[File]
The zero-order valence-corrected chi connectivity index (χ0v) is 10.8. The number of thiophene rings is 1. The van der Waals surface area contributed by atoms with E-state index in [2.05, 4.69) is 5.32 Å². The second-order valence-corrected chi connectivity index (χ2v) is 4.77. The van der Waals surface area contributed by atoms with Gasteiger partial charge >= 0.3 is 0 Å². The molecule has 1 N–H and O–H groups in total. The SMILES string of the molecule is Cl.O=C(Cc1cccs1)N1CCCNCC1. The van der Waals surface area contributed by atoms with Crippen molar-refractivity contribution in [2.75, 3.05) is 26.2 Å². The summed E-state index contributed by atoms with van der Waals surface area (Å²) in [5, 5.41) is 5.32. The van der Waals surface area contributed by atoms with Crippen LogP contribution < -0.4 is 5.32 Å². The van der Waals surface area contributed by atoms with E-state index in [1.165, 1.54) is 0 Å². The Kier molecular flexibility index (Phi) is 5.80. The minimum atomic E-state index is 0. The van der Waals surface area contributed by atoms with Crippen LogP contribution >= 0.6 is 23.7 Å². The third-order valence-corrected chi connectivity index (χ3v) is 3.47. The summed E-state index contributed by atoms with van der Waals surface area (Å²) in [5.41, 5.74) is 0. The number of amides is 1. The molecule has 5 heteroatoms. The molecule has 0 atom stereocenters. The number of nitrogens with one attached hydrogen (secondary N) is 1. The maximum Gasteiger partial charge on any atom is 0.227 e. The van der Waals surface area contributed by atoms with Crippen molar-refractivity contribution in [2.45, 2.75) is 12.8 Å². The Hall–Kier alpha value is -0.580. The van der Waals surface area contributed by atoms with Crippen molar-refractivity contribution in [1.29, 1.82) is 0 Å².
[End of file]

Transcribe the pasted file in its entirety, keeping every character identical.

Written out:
The zero-order valence-corrected chi connectivity index (χ0v) is 10.8. The number of thiophene rings is 1. The van der Waals surface area contributed by atoms with E-state index in [2.05, 4.69) is 5.32 Å². The second-order valence-corrected chi connectivity index (χ2v) is 4.77. The van der Waals surface area contributed by atoms with Gasteiger partial charge >= 0.3 is 0 Å². The molecule has 1 N–H and O–H groups in total. The SMILES string of the molecule is Cl.O=C(Cc1cccs1)N1CCCNCC1. The van der Waals surface area contributed by atoms with Crippen molar-refractivity contribution in [2.75, 3.05) is 26.2 Å². The summed E-state index contributed by atoms with van der Waals surface area (Å²) in [5, 5.41) is 5.32. The van der Waals surface area contributed by atoms with Crippen LogP contribution < -0.4 is 5.32 Å². The van der Waals surface area contributed by atoms with E-state index in [1.165, 1.54) is 0 Å². The Kier molecular flexibility index (Phi) is 5.80. The minimum atomic E-state index is 0. The van der Waals surface area contributed by atoms with Crippen LogP contribution >= 0.6 is 23.7 Å². The third-order valence-corrected chi connectivity index (χ3v) is 3.47. The summed E-state index contributed by atoms with van der Waals surface area (Å²) in [5.41, 5.74) is 0. The number of amides is 1. The molecule has 5 heteroatoms. The molecule has 0 atom stereocenters. The number of nitrogens with one attached hydrogen (secondary N) is 1. The maximum Gasteiger partial charge on any atom is 0.227 e. The van der Waals surface area contributed by atoms with Crippen molar-refractivity contribution in [2.45, 2.75) is 12.8 Å². The Hall–Kier alpha value is -0.580. The van der Waals surface area contributed by atoms with Crippen molar-refractivity contribution in [1.29, 1.82) is 0 Å².